Britain is a nation of animal lovers. The PDSA estimates that 24% of the UK adult population own a dog with an estimated population of 8.9 million pet dogs in the UK. So with so many of us devoted to our furry friends it makes good business sense to pander to our pets and offer dog friendly dining and accommodation. Once the domain of the country pub, fine dining restaurants and hotels across the UK are embracing the ‘hound pound’ as a valuable revenue stream.

In central London M Restaurants prides itself on being dog friendly and even offers a Dog Friendly Brunch where you can dine with your dog. If you fancy taking afternoon tea with your dog you could wander along to Egerton House, an exceptionally dog friendly hotel in central London. While out in the suburbs Surbiton boasts Wags ‘n Tales a super dog friendly coffee shop catering for both the ‘Yummy Mummy’ set and dog owners alike. Even our latest edition to Leatherhead’s coffee shop scene, Charlie & Ginger, is dog-friendly with a jar of treats on the counter and a friendly tickle for visiting mutts.

As Whisky (our office dog) tends to go wherever I go, I welcome this rise in dog friendly dining which also extends to holidays.  Research from American Express tells us that just over a quarter (27%) of UK dog owners were expected to take their dogs on holiday during 2018, and spend £227 million on the privilege. So again you can see why hotels and holiday accommodation are opening up their doors to our four-legged friends. But how dog friendly an establishment actually is can vary hugely.

Some places are so welcoming and excited to see your dog that you feel like they are the main guest and you a tag along companion (in a good way). Others present you with a set of terms and conditions the length of your arm to sign your life away on check-in (I won’t name and shame but we aren’t likely to be heading back there). Whilst others have dog friendly rooms but don’t allow dogs in the public areas, and some don’t allow you to leave dogs in the room – all very tricky and not conducive to a relaxing time with your beloved dog. It can all be very confusing, so best to check before you book.

Of course, I understand that as an establishment welcoming the K9 world you can never know if the dogs you’re hosting will be well behaved and of course a small lap dog is a very different kettle of fish to a Rhodesian Ridgeback for example. But I guess you have to take the rough with the smooth when you go after the hound pound.  Sadly our favourite hotel group The Pig changed its policy so that it no longer allows dogs, but if it can change it once perhaps it will change it again (fingers-crossed), so we can enjoy a lovely break with our beloved Whisky (the dog not the drink…although that’s a thought). Perhaps worried hoteliers could introduce a policy whereby you have to show your dog training certificate to avoid any unruly or destructive dogs.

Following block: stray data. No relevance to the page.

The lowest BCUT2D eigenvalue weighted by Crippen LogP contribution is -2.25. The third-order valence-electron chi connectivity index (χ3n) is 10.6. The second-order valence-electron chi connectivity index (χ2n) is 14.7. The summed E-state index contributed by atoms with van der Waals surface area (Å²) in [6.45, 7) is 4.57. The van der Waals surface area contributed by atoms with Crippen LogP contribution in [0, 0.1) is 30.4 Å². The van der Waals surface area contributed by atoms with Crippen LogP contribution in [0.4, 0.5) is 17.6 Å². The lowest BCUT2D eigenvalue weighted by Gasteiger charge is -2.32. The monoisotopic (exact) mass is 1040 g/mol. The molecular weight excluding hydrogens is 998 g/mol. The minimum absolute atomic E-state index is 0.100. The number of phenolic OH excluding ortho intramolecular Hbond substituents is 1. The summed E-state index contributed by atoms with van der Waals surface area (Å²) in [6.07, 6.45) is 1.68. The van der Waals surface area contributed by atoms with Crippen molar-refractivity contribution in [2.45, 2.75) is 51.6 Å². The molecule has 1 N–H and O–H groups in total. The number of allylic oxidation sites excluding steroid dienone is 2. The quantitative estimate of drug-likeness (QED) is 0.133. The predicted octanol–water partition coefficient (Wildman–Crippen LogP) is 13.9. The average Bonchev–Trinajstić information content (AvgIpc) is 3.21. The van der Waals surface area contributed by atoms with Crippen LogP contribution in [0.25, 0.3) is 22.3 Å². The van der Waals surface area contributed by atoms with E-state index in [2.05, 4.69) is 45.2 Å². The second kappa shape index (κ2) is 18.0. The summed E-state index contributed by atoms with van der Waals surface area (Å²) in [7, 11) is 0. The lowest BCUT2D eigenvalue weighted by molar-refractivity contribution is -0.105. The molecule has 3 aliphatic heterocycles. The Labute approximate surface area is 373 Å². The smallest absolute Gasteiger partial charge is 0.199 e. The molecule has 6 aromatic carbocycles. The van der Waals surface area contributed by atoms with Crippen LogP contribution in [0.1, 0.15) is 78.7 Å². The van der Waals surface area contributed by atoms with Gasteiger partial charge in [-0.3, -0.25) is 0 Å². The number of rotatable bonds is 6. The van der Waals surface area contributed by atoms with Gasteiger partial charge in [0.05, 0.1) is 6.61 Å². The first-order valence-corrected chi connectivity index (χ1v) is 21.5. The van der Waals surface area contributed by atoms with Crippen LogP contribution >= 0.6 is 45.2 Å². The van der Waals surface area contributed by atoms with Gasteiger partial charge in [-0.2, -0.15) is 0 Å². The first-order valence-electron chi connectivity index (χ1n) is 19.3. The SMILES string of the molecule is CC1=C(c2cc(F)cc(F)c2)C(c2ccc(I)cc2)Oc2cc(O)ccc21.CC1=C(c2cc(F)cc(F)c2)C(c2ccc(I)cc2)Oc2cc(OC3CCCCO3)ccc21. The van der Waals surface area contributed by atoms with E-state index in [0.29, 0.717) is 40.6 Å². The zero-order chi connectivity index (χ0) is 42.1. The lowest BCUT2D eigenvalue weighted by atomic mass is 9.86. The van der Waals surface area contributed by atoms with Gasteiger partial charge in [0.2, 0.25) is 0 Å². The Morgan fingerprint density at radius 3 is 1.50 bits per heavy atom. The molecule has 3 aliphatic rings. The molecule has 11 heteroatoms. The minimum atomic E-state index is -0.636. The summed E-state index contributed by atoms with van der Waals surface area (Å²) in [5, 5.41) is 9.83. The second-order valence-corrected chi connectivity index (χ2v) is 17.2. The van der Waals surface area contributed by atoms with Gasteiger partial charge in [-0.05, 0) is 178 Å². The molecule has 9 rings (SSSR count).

For those of you in London, The Evening Standard has compiled a list of the best dog friendly restaurants, while Pets in Pajamas’ whole business model works around offering up exclusive dog friendly stays. It’s a market that is continuing to grow as research has shown that pet owners are willing to stretch their budgets to find something suitable for their dogs (indeed it can be up to 7 times cheaper to take a dog on holiday than leave it in a kennels – depending on the holiday!).

Being dog friendly can also help attract customers outside of peak months and boost short break bookings. So there are lots of positives to welcoming dogs with open paws. So if you’re a hotel or restaurant based in the countryside or near one of the UK’s dog friendly beaches (of which there are over 500) it’s certainly worth considering, especially when some estimate it could boost business by up to 30% (although there were not ‘workings out’ for this, so you may need to take it with a pinch of salt!).

I’ll leave you with this rather well observed hotel sign…

Dogs are welcome in this hotel. We never had a dog that smoked in bed and set fire to the blankets. We never had a dog that stole our towels and played the tv too loud, or had a noisy fight with his traveling companion. We never had a dog that got drunk and broke up the furniture…so if your dog can vouch for you, you’re welcome too!
The Management

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